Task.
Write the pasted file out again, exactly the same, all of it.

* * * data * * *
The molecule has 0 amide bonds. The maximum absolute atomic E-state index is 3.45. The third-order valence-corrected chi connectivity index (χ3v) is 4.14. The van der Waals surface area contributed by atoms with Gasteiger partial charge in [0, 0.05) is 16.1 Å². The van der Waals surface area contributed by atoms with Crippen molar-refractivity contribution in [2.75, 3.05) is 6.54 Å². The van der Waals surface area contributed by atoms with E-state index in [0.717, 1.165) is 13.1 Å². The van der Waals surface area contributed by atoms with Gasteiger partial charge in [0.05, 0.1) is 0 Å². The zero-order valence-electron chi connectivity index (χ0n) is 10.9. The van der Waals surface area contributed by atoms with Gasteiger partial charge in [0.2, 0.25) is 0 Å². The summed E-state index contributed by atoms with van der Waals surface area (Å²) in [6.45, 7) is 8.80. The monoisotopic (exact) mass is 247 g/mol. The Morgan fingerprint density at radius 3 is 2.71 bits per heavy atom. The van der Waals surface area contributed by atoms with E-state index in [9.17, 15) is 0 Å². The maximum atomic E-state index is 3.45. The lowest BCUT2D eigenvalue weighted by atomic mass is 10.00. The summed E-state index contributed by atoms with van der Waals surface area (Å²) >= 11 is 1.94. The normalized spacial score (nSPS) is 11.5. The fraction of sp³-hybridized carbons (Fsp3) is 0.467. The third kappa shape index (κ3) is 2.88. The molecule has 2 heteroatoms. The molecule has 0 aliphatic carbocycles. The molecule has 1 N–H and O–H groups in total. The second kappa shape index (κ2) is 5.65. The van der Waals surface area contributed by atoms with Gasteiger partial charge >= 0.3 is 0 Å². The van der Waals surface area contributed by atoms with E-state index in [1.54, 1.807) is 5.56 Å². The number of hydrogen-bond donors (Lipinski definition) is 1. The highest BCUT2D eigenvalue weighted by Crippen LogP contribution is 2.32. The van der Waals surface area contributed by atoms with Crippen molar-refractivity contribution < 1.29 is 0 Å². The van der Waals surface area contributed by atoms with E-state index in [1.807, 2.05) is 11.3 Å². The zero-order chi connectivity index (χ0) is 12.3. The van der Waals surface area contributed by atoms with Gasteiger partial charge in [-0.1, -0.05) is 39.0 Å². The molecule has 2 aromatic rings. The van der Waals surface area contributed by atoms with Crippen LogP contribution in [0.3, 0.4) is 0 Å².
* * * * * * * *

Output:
The molecule has 0 amide bonds. The maximum absolute atomic E-state index is 3.45. The third-order valence-corrected chi connectivity index (χ3v) is 4.14. The van der Waals surface area contributed by atoms with Gasteiger partial charge in [0, 0.05) is 16.1 Å². The van der Waals surface area contributed by atoms with Crippen molar-refractivity contribution in [2.75, 3.05) is 6.54 Å². The van der Waals surface area contributed by atoms with E-state index in [0.717, 1.165) is 13.1 Å². The van der Waals surface area contributed by atoms with Gasteiger partial charge in [0.05, 0.1) is 0 Å². The zero-order valence-electron chi connectivity index (χ0n) is 10.9. The van der Waals surface area contributed by atoms with Gasteiger partial charge in [0.2, 0.25) is 0 Å². The summed E-state index contributed by atoms with van der Waals surface area (Å²) in [6.45, 7) is 8.80. The monoisotopic (exact) mass is 247 g/mol. The Morgan fingerprint density at radius 3 is 2.71 bits per heavy atom. The van der Waals surface area contributed by atoms with E-state index in [9.17, 15) is 0 Å². The maximum atomic E-state index is 3.45. The lowest BCUT2D eigenvalue weighted by atomic mass is 10.00. The summed E-state index contributed by atoms with van der Waals surface area (Å²) >= 11 is 1.94. The normalized spacial score (nSPS) is 11.5. The fraction of sp³-hybridized carbons (Fsp3) is 0.467. The third kappa shape index (κ3) is 2.88. The molecule has 2 heteroatoms. The molecule has 0 aliphatic carbocycles. The molecule has 1 N–H and O–H groups in total. The second kappa shape index (κ2) is 5.65. The van der Waals surface area contributed by atoms with Gasteiger partial charge >= 0.3 is 0 Å². The van der Waals surface area contributed by atoms with E-state index in [1.54, 1.807) is 5.56 Å². The number of hydrogen-bond donors (Lipinski definition) is 1. The highest BCUT2D eigenvalue weighted by Crippen LogP contribution is 2.32. The van der Waals surface area contributed by atoms with Crippen molar-refractivity contribution < 1.29 is 0 Å². The van der Waals surface area contributed by atoms with E-state index in [1.807, 2.05) is 11.3 Å². The zero-order chi connectivity index (χ0) is 12.3. The van der Waals surface area contributed by atoms with Gasteiger partial charge in [-0.1, -0.05) is 39.0 Å². The molecule has 2 aromatic rings. The van der Waals surface area contributed by atoms with Crippen LogP contribution in [0.3, 0.4) is 0 Å².